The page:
roads needs study

Council members debate road repairs, roads needs study

 

 

By Ron Giofu

 

Questions have been raised by council members over road repairs and the roads needs study thanks to a report about Angstrom Cr.

A report from the town’s public works department regarding Angstrom Cr. indicates that a re-inspection of the road now falls within the “1-5 Year” category for scheduled improvements rather than the previous “6-10 Year” category that it was originally listed as after an Oct. 2016 visual inspection. The most recent visual inspection was in July 2018.

Councillor Jason Lavigne questioned the roads needs study, done in 2016, and wondered how reliable it was if a road were to switch categories so quickly. Lavigne asked if there were other roads that would have shifted categories in that short of a timeframe and whether the town could be in a different situation as it relates to paying for road repairs.

CAO John Miceli reminded council they agreed to a 10-year program where $1.4 million is budgeted for reconstruction of rural and semi-urban roads as well as major resurfacing of the urban roads in the “now” category.

In response to Lavigne’s concerns, Miceli said Angstrom Cr. “could have been on the cusp” when the 2016 study was compiled and that the information contained in the new report is not alarming. Angstrom Cr. is a concrete panel road, Miceli stated, and that “it’s shifting and there are challenges with the freeze and thaw cycle.”

Councillor Rick Fryer said it took three to four weeks of complaints from residents of that Pointe West subdivision street to get the street looked at again. He believed the town “may as well make it a dirt road. It’s better than what they have now.”

Residents erected signage earlier this year along Angstrom Cr. to urge the town to replace the street. The issue came up again at the Sept. 10 town council meeting.

Fryer stated “the plan doesn’t work,” in reference to the roads needs study, and believed more investment needs to be made in roads, possibly with increased taxes or levies for roads, “but they need to be done.”

“We need to start paying attention to the residents,” said Fryer. “We need to change the mindset of what we’re doing because the $1.4 million isn’t working.”

Miceli responded that prior to the current council, there was no money that was pre-committed to roadwork.

“We’ve made great strides with this council in doing road repairs,” said Miceli.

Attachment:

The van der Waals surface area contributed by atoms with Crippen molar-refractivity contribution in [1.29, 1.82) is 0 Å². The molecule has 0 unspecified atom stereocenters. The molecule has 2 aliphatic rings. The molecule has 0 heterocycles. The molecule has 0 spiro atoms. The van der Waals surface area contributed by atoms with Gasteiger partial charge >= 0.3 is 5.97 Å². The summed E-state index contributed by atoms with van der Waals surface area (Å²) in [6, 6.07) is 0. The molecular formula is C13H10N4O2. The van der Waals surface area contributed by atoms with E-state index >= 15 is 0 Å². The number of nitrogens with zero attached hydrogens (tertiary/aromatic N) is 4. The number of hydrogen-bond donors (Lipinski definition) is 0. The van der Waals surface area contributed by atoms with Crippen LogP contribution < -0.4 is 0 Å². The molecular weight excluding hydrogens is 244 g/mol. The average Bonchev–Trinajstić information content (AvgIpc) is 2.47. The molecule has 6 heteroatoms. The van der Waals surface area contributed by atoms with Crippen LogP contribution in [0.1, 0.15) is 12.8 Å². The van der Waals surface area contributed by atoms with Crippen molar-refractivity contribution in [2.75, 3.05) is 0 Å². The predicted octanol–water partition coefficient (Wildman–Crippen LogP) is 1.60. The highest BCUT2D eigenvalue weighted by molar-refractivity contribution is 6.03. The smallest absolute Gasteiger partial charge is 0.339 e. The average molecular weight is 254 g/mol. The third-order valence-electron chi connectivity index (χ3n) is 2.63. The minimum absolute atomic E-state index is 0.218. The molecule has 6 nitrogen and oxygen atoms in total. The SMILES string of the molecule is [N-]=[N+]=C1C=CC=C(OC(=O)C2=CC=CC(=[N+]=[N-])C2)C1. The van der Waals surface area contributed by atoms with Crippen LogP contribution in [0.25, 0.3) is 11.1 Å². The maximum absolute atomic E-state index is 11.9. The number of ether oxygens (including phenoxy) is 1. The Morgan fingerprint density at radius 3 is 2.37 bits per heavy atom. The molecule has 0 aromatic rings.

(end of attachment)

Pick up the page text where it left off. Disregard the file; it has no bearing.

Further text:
Treasurer Justin Rousseau agreed, noting that $15 million has been invested in four years into roads. Rousseau did acknowledge that while the town is moving as quickly as possible, “it’s never going to be as fast as some may like.”

Fryer added that “pet projects should never come before a road.”

Councillor Leo Meloche believed there are roads in “horrible” condition, relaying issues from farmers who are concerned about equipment and heavy machinery tipping on rural roads due to the uneven surfaces.

“I don’t know if we’re catching up at this rate,” said Meloche.

Councillor Diane Pouget stated that she doesn’t want residents to think roads are being neglected but they are also not trying to raise taxes significantly. She noted that money had to be spent on other things as well, including flooding matters.

Councillor Joan Courtney worried that bumping up Angstrom Cr. on the list of priority roads could be “precedent setting” and that if the town were to repair it ahead of other roads listed in the study, how many people would come to council looking for repairs on their roads.

“We have so many roads that need to be done,” said Courtney. “The public works department has a big job.”

Angstrom Cr. residents fed up with condition of roadway

 

 

By Ron Giofu

 

Residents of Angstrom Dr. have had it with the condition of their road and want the town to make it a priority.

The roadway has fallen into disrepair with residents along the street, which runs off of Pointe West Dr., stating they and other neighbours have suffered injuries due to the concrete road cracking and heaving.

A group of concerned neighbours met with the RTT last Wednesday evening and also attended Monday night’s town council meeting. At the latter, council members voiced sympathy to the residents’ plight and will conduct a further investigation into the matter but some were quick to point out other roads need tending to as well.

Zane Handysides represented residents at Monday night’s meeting, telling town council “the road is getting worse as time goes on.”

“It’s becoming a liability for homeowners,” he said. “We just want our road to be repaired. It’s simply disintegrating around us.”

Handysides said they are “looking for a long-term solution” and “we need to get that road on the replacement side, not the repair side. The road is, quite frankly, embarrassing and I believe, unsafe.”

Residents recalled stories to the RTT last week of meeting with prior mayors and council members but not getting anything but patchwork to the road in return.

“I called 13 years ago when I first moved in,” said Nicole Sekela. “I couldn’t believe the state of the road.”